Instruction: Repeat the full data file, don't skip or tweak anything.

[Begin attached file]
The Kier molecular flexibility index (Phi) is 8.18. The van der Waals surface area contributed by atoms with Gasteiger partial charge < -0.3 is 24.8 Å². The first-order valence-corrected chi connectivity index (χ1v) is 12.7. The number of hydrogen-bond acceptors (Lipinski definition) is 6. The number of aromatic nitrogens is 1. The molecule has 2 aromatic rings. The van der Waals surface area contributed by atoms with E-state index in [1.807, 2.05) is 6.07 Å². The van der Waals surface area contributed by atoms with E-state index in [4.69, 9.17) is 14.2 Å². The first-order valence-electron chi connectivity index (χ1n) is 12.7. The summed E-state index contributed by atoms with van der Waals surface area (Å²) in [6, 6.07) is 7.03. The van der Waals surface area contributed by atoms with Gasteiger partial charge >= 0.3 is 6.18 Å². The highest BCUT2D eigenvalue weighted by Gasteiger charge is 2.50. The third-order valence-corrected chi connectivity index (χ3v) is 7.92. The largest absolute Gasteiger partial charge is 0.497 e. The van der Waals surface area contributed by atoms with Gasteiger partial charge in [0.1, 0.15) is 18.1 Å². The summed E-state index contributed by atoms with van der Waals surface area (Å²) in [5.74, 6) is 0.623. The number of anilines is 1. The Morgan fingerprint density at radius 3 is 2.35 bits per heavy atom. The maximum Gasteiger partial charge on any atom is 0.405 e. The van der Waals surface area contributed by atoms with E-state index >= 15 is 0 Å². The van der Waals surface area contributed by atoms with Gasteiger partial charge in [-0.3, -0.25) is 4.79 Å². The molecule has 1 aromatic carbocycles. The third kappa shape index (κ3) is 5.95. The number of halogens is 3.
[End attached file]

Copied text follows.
The Kier molecular flexibility index (Phi) is 8.18. The van der Waals surface area contributed by atoms with Gasteiger partial charge < -0.3 is 24.8 Å². The first-order valence-corrected chi connectivity index (χ1v) is 12.7. The number of hydrogen-bond acceptors (Lipinski definition) is 6. The number of aromatic nitrogens is 1. The molecule has 2 aromatic rings. The van der Waals surface area contributed by atoms with E-state index in [1.807, 2.05) is 6.07 Å². The van der Waals surface area contributed by atoms with E-state index in [4.69, 9.17) is 14.2 Å². The first-order valence-electron chi connectivity index (χ1n) is 12.7. The summed E-state index contributed by atoms with van der Waals surface area (Å²) in [6, 6.07) is 7.03. The van der Waals surface area contributed by atoms with Gasteiger partial charge >= 0.3 is 6.18 Å². The highest BCUT2D eigenvalue weighted by Gasteiger charge is 2.50. The third-order valence-corrected chi connectivity index (χ3v) is 7.92. The largest absolute Gasteiger partial charge is 0.497 e. The van der Waals surface area contributed by atoms with Gasteiger partial charge in [0.1, 0.15) is 18.1 Å². The summed E-state index contributed by atoms with van der Waals surface area (Å²) in [5.74, 6) is 0.623. The number of anilines is 1. The Morgan fingerprint density at radius 3 is 2.35 bits per heavy atom. The maximum Gasteiger partial charge on any atom is 0.405 e. The van der Waals surface area contributed by atoms with E-state index >= 15 is 0 Å². The van der Waals surface area contributed by atoms with Gasteiger partial charge in [-0.3, -0.25) is 4.79 Å². The molecule has 1 aromatic carbocycles. The third kappa shape index (κ3) is 5.95. The number of halogens is 3.